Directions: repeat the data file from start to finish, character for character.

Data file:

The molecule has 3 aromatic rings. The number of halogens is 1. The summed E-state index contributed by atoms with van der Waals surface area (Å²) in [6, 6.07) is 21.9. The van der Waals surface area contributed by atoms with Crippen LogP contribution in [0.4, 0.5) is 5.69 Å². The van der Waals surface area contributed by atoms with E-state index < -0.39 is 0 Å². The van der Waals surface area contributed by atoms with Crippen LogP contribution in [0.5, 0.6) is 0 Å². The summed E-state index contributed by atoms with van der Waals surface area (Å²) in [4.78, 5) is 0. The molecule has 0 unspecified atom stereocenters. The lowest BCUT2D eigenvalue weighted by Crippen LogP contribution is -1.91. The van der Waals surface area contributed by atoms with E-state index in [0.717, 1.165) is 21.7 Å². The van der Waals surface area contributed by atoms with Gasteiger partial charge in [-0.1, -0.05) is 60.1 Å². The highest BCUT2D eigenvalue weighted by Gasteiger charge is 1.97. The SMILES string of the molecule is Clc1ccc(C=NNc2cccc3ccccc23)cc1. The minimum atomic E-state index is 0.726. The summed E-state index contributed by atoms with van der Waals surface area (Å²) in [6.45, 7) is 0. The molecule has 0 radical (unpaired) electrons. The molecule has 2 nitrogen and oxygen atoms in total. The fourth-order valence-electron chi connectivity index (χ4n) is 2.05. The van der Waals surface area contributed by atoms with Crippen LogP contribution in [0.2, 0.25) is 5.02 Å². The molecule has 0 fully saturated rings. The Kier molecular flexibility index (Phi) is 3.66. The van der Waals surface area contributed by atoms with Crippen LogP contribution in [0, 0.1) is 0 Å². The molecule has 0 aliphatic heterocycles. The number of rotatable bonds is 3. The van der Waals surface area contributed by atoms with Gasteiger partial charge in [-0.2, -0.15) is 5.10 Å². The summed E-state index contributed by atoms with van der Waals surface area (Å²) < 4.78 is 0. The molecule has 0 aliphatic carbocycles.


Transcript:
The molecule has 3 aromatic rings. The number of halogens is 1. The summed E-state index contributed by atoms with van der Waals surface area (Å²) in [6, 6.07) is 21.9. The van der Waals surface area contributed by atoms with Crippen LogP contribution in [0.4, 0.5) is 5.69 Å². The van der Waals surface area contributed by atoms with E-state index < -0.39 is 0 Å². The van der Waals surface area contributed by atoms with Crippen LogP contribution in [0.5, 0.6) is 0 Å². The summed E-state index contributed by atoms with van der Waals surface area (Å²) in [4.78, 5) is 0. The molecule has 0 unspecified atom stereocenters. The lowest BCUT2D eigenvalue weighted by Crippen LogP contribution is -1.91. The van der Waals surface area contributed by atoms with E-state index in [0.717, 1.165) is 21.7 Å². The van der Waals surface area contributed by atoms with Gasteiger partial charge in [-0.1, -0.05) is 60.1 Å². The highest BCUT2D eigenvalue weighted by Gasteiger charge is 1.97. The SMILES string of the molecule is Clc1ccc(C=NNc2cccc3ccccc23)cc1. The minimum atomic E-state index is 0.726. The summed E-state index contributed by atoms with van der Waals surface area (Å²) in [6.45, 7) is 0. The molecule has 0 radical (unpaired) electrons. The molecule has 2 nitrogen and oxygen atoms in total. The fourth-order valence-electron chi connectivity index (χ4n) is 2.05. The van der Waals surface area contributed by atoms with Crippen LogP contribution in [0.2, 0.25) is 5.02 Å². The molecule has 0 fully saturated rings. The Kier molecular flexibility index (Phi) is 3.66. The van der Waals surface area contributed by atoms with Crippen LogP contribution in [0, 0.1) is 0 Å². The molecule has 0 aliphatic heterocycles. The number of rotatable bonds is 3. The van der Waals surface area contributed by atoms with Gasteiger partial charge in [-0.2, -0.15) is 5.10 Å². The summed E-state index contributed by atoms with van der Waals surface area (Å²) < 4.78 is 0. The molecule has 0 aliphatic carbocycles.